2013 Honda CRF250L: Ridden & Rated
January 3, 2013
Filed under Dual-Sport + Adventure Motorcycle Reviews, Honda Motorcycle Road Tests: Reviews on Honda Motorcycles, Road Tests
Conventional wisdom says you can’t please everyone, but that’s not stopping Honda from trying. Its new 2013 CRF250L dual-sport has a liquid-cooled, fuel-injected, single-cylinder engine derived from the peppy CBR250R. The company’s goal is to spark the imagination of returning, new and current riders by creating a fun, versatile, stylish and affordable commuter that can also handle off-road adventures.
Parking my bum on the narrow, one-piece, 34.7-inch-high seat and following our leader, the first thing I noticed was how easy the CRF is to maneuver—and we were barely out of the parking lot. As we were led at a brisk pace up a twisty paved road that carves its way through the Santa Ynez Mountains, the engine’s user-friendliness shone through. Rev it up, dive into turns and the CRF feels light on its IRC Trail tires that hold fast to the pavement. The bike has excellent throttle response, light turn-in and suspension that soaks up the bumps and grooves.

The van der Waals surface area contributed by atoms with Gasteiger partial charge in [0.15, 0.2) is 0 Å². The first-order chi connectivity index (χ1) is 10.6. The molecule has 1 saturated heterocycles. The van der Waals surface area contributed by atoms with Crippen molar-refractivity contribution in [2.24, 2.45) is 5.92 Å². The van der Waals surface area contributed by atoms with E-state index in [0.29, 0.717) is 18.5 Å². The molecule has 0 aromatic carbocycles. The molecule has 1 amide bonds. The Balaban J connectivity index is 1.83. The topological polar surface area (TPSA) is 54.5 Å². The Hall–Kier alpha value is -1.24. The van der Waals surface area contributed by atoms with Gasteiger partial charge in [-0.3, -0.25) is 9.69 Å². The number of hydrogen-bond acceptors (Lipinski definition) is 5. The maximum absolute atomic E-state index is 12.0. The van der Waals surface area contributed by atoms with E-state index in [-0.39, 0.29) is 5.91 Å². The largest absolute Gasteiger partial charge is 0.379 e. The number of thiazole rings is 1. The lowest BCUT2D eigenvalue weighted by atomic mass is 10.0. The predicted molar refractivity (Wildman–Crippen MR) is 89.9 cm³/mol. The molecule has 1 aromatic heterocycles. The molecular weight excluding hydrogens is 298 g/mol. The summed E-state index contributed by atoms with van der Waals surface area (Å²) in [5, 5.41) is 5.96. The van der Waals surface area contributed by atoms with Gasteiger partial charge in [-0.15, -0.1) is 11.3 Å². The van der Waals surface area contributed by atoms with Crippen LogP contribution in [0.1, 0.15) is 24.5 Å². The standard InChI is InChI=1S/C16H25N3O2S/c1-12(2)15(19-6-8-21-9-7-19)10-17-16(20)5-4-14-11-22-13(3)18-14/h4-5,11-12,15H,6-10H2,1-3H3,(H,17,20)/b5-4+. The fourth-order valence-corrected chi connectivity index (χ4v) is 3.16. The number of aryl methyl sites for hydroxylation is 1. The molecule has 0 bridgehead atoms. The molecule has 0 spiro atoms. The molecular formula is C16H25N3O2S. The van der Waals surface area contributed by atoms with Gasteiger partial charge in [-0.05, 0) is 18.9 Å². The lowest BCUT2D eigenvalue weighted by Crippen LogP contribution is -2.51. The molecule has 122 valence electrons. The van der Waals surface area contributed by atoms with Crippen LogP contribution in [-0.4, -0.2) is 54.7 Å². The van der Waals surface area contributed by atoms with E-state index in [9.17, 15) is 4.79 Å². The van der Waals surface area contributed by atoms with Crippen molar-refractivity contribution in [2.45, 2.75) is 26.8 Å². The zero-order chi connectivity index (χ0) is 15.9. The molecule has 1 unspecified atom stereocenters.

At the top, we paused for a dramatic view of the mountains and Pacific Ocean before plunging into the dust on a fire road for 20-plus miles. There were dual perspectives on the semi-knobby tires: Hard-core dirt riders felt that they performed better on the street, while I praised the IRCs for handling rocks and ruts with ease and keeping me upright in loose gravel. An all-new lightweight steel frame is unique to the CRF250L and provides strength for off-road riding. The non-adjustable male-slider fork is set up for a variety of terrain with 9.8 inches of travel, and the Honda Pro-Link rear shock has 9.4 inches of travel and is adjustable for preload.
The engine’s DOHC configuration is in a compact cylinder head with roller rocker arms to reduce friction. They also allow the shims to be swapped-out for valve adjustments without removing the camshafts. Single discs front and rear provide strong braking for the 320-pound machine, and the bike gets a claimed 73 mpg from its 2.0-gallon tank.
Good thing Honda missed the “can’t please everyone” memo, because a whole lot of riders will be delighted with Big Red’s attempt to do just that with the CRF250L.
(This review of the 2013 Honda CFR250L was published in the January 2013 issue of Rider magazine.)